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pp. xiii

Parts of this book have appeared elsewhere. Chapter 1 was published as “An End to Dwelling: Re›ections on Modern Literature and Architecture,” in...

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Introduction: Meaning in Architecture and Literature

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pp. 1-49

In the monumental collection of fragments known as Das Passagen-Werk, Walter Benjamin remarks that architecture bears the most important testimony to the hidden “mythology” of a society (1002). As in so many of the remarks tossed out by the German...

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1. An End to Dwelling: Architectural and Literary Modernisms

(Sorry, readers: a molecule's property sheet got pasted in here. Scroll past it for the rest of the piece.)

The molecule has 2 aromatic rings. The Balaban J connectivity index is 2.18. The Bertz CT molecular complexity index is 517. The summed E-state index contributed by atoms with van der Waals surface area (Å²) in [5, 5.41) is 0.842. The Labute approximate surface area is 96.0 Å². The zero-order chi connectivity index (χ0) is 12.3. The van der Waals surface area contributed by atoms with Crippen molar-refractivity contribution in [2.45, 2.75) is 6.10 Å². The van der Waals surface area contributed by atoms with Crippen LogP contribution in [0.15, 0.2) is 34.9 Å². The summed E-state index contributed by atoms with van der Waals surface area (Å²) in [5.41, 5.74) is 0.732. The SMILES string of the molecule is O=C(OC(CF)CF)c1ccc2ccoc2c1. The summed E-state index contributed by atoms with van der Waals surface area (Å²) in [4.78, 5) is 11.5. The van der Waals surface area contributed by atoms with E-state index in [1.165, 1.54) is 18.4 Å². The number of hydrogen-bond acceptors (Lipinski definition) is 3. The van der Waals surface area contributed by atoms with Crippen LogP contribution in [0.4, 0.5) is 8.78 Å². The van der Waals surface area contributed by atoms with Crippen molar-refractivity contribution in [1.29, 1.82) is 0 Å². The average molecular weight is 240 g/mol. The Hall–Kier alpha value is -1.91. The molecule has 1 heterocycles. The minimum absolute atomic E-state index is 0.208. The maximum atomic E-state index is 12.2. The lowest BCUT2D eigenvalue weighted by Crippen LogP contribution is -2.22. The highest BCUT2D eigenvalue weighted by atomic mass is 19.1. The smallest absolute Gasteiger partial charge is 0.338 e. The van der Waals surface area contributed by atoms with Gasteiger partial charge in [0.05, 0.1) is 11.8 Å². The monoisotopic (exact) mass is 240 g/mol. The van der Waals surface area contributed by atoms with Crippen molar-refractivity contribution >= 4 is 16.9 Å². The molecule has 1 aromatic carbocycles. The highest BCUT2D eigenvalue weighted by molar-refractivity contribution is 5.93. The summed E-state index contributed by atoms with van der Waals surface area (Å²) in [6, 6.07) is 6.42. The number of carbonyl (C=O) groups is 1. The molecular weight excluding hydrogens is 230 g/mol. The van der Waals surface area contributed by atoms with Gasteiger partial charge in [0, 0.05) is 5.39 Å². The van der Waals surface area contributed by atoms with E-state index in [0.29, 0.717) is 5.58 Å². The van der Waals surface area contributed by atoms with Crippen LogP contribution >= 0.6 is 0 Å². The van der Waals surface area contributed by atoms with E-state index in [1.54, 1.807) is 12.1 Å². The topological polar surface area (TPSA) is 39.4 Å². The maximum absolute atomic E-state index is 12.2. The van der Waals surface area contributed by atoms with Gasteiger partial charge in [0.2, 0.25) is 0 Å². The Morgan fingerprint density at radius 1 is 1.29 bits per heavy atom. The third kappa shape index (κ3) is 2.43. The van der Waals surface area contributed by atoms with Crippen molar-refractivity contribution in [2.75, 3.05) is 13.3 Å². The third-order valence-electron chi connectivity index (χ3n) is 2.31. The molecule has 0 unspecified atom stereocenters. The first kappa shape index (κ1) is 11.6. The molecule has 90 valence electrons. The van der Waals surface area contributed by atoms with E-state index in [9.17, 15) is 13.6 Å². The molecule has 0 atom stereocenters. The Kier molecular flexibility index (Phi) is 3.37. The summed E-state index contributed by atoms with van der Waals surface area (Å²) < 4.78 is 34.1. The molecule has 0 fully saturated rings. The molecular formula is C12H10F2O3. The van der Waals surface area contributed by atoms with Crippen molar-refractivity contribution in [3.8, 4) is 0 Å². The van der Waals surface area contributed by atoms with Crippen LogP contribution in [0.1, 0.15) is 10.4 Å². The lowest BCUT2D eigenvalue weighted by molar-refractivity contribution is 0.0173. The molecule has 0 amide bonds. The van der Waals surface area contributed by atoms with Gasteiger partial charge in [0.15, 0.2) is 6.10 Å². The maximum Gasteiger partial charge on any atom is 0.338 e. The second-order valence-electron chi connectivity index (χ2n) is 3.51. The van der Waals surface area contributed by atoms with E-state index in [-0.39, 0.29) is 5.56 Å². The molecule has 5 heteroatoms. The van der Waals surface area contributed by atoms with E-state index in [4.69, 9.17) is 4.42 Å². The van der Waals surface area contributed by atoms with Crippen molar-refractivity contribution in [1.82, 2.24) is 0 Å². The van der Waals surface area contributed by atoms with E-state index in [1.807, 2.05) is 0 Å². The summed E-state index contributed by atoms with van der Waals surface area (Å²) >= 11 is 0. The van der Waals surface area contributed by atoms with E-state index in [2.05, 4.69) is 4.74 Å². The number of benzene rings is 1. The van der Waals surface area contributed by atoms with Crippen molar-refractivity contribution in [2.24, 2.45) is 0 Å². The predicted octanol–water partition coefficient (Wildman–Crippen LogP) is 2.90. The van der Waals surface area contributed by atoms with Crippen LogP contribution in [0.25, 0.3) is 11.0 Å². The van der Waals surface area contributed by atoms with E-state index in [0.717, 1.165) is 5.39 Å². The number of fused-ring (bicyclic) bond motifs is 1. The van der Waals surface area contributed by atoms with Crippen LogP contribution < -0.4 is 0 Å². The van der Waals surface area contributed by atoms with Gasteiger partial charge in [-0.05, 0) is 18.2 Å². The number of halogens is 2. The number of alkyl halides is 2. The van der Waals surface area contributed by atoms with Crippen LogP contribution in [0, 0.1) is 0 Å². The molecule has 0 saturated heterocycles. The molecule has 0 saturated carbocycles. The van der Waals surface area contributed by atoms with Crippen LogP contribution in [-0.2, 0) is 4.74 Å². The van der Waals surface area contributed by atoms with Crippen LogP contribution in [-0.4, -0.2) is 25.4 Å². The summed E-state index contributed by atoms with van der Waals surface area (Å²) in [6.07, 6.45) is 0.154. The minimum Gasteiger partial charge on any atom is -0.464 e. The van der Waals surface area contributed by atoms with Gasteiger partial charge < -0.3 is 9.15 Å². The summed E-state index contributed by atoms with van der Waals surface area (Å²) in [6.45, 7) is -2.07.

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pp. 50-72

The Buster Keaton movie One Week (1920) is a possibly unintended but nonetheless effective allegory of a twentieth-century predicament. In this, Keaton’s first independent film, he and Sybil Seely play the roles of newlyweds who build their new home, to be assembled according to numbered...

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2. Demonic Spaces: Sade, Dickens, Kafka

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pp. 73-98

In the eighth chapter of the book of Matthew, Jesus travels in the land of the Gadarenes, where he is confronted by two men possessed by demons (daimonisomenous), who have come from the tombs of the dead. “Art thou come hither to torment us before...

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3. Allegories of the Gothic in the Long Nineteenth Century

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pp. 99-141